That’s just a taste of it. But David L. Ulin, a Los Angeles Times book critic, reminds us that the man was more than the cartoon:

“If a writer of prose knows enough about what he is writing about,” Hemingway observed in “Death in the Afternoon,” his 1932 study of bullfighting, “he may omit things that he knows and the reader, if the writer is writing truly enough, will have a feeling of those things as strongly as though the writer had stated them.” That’s a revolutionary idea, with its recognition that writing and reading are a collaboration.

Still, there are problems:

The world has changed: How many readers, in the aftermath of Vietnam or the last slogging decade in Iraq and Afghanistan, still consider war a noble gesture, a crucible? How many, in an era when we blog or tweet with equal weight our deepest secrets and least significant interactions, have any use for Hemingway’s stylized reserve? Even back when I was actively reading him, he seemed a writer of another time.

But this one example shows how Hemingway could write damned well:

I think of “Cat in the Rain,” perhaps my favorite of his stories, which in three concise pages portrays a marriage on the cusp of unraveling, without ever making that overt. The young American wife at the center of the narrative is dissatisfied but only aware of it as an undertone. As her husband reads, uninterested, she stares out the window of their Italian hotel room, then tries to rescue a cat caught in the rain. The story unfolds over the course of only a few minutes, but these minutes are intensely weighted, especially when the wife goes downstairs and runs into the hotel-keeper, an older man who is everything her husband is not. “The wife liked him,” Hemingway writes. “She liked the deadly serious way he received any complaints. She liked his dignity. She liked the way he wanted to serve her. She liked the way he felt about being a hotel-keeper. She liked his old, heavy face and big hands.”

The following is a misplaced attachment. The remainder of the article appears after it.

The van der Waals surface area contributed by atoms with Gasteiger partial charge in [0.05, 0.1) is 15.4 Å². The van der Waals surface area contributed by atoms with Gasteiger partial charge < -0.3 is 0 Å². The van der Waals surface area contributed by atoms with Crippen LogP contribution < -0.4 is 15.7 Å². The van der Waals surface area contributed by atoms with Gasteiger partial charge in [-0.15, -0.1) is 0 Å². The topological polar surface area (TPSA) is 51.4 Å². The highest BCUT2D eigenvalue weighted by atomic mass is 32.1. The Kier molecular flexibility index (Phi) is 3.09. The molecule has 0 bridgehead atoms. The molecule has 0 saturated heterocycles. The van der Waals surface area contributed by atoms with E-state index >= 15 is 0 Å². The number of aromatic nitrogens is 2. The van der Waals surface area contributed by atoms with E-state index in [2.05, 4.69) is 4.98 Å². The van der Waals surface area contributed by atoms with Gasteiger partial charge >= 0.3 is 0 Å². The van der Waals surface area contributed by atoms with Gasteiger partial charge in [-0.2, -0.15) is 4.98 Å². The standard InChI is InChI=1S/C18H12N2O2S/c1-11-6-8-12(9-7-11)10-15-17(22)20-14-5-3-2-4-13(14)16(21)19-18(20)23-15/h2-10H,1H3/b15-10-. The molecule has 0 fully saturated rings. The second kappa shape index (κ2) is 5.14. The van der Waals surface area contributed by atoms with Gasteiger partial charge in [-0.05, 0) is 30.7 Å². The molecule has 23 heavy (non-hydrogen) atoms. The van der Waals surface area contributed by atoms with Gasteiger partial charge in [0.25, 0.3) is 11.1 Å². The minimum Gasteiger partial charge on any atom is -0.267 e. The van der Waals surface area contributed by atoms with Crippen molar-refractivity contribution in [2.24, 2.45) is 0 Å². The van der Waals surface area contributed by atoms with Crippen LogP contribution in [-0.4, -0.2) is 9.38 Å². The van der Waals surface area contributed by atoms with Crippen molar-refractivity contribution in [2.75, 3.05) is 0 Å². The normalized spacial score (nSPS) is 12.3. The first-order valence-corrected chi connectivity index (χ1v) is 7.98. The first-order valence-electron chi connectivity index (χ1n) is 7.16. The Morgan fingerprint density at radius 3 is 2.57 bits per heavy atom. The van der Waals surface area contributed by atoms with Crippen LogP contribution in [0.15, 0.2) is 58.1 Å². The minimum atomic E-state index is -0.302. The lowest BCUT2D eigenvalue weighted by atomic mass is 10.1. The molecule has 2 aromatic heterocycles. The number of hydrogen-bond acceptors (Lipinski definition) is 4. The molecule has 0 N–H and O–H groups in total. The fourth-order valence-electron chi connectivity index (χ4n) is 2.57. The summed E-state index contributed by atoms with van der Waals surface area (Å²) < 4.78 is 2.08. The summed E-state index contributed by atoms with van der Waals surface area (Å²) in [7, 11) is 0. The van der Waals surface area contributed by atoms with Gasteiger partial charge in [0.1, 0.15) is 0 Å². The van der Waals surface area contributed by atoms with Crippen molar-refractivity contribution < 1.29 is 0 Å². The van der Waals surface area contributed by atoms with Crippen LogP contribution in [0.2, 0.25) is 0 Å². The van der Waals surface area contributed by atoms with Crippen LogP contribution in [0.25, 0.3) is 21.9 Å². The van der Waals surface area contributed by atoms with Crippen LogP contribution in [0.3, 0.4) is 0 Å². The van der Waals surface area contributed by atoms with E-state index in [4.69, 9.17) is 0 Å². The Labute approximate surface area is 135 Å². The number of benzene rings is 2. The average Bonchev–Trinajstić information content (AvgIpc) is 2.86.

You can read that passage in a variety of ways: as a deft character description or as an example of Hemingway’s aesthetic in action, with the repetition of “She liked” working to remind us of the story as a written artifact. Yet most important is how the spareness sets up the emotion, by forcing us to inhabit these sentences for ourselves.

What is Hemingway asking us to do, after all, if not to compare this man, in the wife’s eyes, to her husband, who does not and will never match up? He doesn’t need to say it; we can see it…

This was a new style, and it changed things forever, even if the guy was a jerk.

But it’s the manliness that cloys, and John Walsh assesses Hemingway’s troubled psyche:

It’s easy to be spiteful about Hemingway. All his posturing, his editing of the truth, his vainglorious fibbing can obscure his undoubted bravery. He loved being in the thick of the war – the tank advance through the Ardennes, the Battle of the Bulge – dodging bullets, watching men being shot to hell all around him. But it’s hard to shake off the feeling that what he was doing wasn’t bravery, but psychotic self-dramatization. And when you inspect the image of Hemingway-as-hero, you uncover an extraordinary sub-stratum of self-harming.

He wasn’t all that manly. It’s more like he was one sick puppy: